Sally Satelâ€™s New York Times story about her search for a kidney donor and her conclusion that we should set up a process for selling organs led to a fascinating debate. (Check out the â€˜commentsâ€™ section for â€˜Desperately Selling a Kidneyâ€™.) Ms. Satel never addressed the role of health insurance, or lack of it.
Todayâ€™s ABC News brings a story of a young woman who had a matching donor for a liver transplant, had the medical team, and had insurance.
Nataline Sarkisyan, a 17-year-old from Glendale, Calif., died Thursday just a few hours after her insurer, CIGNA HealthCare, approved a procedure it had previously described as “too experimental.”
Natalineâ€™s supporters, including a good number of nurses, took it public, which seems to have influenced the insurance company to change its decision.
Geri Jenkins of the California Nurses Association said the Sarkisyans had insurance, and medical providers felt comfortable performing the medical procedure. In that situation, the insurer should defer to medical experts, she said.
“They have insurance, and there’s no reason that the doctors’ judgment should be overrided by a bean counter sitting there in an insurance office,” Jenkins said.
Doctors at the UCLA Medical Center actually signed a letter urging CIGNA to review its decision.
Whether the delay was the cause of her death will probably be established in court.
In a free market you try to get the best deal, and the seller tries to get the best price. Thatâ€™s fine when youâ€™re shopping for a pair of shoes. When youâ€™re sick your bargaining power is zip, and making critically ill people fight with insurance is a disgrace.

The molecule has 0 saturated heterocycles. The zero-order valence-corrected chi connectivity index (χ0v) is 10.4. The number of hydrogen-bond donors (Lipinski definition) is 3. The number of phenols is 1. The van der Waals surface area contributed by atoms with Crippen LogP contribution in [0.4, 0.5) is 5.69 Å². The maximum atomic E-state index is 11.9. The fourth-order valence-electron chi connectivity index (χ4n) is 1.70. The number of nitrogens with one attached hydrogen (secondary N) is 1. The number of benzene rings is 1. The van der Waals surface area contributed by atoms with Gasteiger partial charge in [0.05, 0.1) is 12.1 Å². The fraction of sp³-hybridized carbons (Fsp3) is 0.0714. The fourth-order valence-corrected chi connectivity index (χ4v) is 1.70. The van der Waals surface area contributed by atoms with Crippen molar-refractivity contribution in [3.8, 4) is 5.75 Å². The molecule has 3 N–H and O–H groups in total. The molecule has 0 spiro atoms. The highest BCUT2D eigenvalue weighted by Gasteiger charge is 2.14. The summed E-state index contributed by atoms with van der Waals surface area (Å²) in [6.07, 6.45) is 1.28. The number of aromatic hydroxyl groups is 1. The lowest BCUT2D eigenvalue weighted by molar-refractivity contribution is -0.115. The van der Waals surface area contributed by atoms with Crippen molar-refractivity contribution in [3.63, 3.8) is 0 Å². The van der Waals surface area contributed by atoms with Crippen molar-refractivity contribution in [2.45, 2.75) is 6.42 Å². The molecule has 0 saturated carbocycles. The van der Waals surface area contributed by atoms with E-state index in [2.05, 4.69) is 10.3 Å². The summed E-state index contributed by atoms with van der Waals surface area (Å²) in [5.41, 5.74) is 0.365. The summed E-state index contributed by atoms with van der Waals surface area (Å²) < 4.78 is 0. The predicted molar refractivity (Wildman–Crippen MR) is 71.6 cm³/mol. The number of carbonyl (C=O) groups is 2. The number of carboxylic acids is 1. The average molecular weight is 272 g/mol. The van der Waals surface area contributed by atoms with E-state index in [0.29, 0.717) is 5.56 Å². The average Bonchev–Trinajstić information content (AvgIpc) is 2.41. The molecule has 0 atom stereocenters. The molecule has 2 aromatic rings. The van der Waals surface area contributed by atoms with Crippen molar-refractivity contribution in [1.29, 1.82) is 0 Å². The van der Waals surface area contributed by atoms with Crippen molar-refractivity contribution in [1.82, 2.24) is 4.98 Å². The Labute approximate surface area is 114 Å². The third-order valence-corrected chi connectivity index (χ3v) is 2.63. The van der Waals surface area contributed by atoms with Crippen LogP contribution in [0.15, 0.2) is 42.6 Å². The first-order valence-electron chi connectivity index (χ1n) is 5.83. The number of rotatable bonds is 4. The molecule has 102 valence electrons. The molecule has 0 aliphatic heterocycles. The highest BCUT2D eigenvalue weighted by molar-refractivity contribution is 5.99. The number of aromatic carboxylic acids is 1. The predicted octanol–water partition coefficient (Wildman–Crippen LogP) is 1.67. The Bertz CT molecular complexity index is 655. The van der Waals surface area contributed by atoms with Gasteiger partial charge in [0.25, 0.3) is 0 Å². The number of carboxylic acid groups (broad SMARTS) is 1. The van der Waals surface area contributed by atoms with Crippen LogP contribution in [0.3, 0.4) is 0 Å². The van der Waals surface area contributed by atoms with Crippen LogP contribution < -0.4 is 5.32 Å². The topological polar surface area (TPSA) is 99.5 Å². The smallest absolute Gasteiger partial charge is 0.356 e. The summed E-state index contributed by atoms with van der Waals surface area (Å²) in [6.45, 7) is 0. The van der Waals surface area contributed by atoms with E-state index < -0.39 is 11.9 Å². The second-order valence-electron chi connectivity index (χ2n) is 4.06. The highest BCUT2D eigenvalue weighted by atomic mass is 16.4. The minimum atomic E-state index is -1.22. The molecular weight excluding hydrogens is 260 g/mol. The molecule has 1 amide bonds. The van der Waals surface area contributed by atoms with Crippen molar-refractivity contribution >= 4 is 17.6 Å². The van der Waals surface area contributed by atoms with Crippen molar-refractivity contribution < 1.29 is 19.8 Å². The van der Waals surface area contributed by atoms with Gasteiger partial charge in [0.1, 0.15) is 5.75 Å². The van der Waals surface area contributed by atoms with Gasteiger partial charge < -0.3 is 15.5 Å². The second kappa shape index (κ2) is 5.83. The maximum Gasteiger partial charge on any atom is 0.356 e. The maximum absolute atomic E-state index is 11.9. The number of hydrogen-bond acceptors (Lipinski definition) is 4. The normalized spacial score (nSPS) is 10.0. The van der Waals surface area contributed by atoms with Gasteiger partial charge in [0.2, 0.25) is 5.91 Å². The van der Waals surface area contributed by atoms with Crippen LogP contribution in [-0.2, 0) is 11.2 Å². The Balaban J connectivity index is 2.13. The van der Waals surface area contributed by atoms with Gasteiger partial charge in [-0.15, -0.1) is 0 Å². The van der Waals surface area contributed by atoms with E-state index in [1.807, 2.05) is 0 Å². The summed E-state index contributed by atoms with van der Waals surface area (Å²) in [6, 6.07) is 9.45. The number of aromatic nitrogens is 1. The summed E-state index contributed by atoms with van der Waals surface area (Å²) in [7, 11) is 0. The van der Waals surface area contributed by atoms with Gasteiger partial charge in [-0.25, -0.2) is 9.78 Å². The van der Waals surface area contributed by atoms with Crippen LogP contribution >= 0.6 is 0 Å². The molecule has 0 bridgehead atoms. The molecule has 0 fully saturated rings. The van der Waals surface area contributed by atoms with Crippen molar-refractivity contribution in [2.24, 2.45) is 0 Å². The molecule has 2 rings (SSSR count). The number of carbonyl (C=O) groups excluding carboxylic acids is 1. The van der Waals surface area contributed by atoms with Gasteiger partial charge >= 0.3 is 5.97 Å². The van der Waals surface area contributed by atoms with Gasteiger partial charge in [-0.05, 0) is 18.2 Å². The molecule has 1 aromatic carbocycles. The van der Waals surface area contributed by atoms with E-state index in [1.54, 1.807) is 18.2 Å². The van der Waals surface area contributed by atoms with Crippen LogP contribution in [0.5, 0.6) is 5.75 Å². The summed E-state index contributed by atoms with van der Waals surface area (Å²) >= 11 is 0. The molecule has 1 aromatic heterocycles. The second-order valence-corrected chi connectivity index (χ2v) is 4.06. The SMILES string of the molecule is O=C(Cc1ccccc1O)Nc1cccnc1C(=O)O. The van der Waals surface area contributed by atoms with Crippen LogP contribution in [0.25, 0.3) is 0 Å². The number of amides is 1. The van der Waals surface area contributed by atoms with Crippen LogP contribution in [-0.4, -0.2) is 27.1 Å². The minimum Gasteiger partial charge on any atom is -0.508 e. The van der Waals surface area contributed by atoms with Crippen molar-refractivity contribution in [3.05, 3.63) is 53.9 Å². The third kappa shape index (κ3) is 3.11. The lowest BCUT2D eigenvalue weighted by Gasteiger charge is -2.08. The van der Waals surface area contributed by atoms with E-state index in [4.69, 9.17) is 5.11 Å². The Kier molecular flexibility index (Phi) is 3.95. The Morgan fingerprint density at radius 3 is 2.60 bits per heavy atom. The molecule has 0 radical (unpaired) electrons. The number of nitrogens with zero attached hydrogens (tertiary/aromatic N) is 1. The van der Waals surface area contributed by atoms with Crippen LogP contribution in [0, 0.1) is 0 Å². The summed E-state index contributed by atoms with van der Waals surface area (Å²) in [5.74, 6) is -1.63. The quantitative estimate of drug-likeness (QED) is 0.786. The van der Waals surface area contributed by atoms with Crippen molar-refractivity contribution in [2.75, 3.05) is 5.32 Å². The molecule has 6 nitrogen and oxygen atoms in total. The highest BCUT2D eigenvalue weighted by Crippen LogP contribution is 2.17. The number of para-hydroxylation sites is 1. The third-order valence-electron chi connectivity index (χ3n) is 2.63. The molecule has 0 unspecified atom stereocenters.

However, there is no perfect system. I agree with the nurses that the insurer should have let the doctors judge whether the transplant had a chance of success. A girl is dead because CIGNA denied, and then granted coverage when the publicity became an embarrassment. But there is no system we can construct that wonâ€™t have to use some form of triage.
Right now we cannot claim that we have a health care system that offers fairness and transparency. Itâ€™s a hopeless bureaucratic maze with multiple vendors all trying to make a buck and millions left with inadequate, or no coverage. Denying service brings rewards, promoting health is not a priority. Itâ€™s a screwed-up system that steers normally decent people into inhumane, immoral behavior.
Some of the people who oppose universal health insurance warn that we would lose â€˜choiceâ€™ and that there would be â€˜rationingâ€™. Well, there already is rationing, and itâ€™s not done on a fair or medically defensible basis. The Sarkisyan family paid their insurance and thought they had coverage, but found they had no recourse when time was of the essence. Nataline Sarkisyan was not the first and wonâ€™t be the last young person to die while we argue about how to make a health care system that works.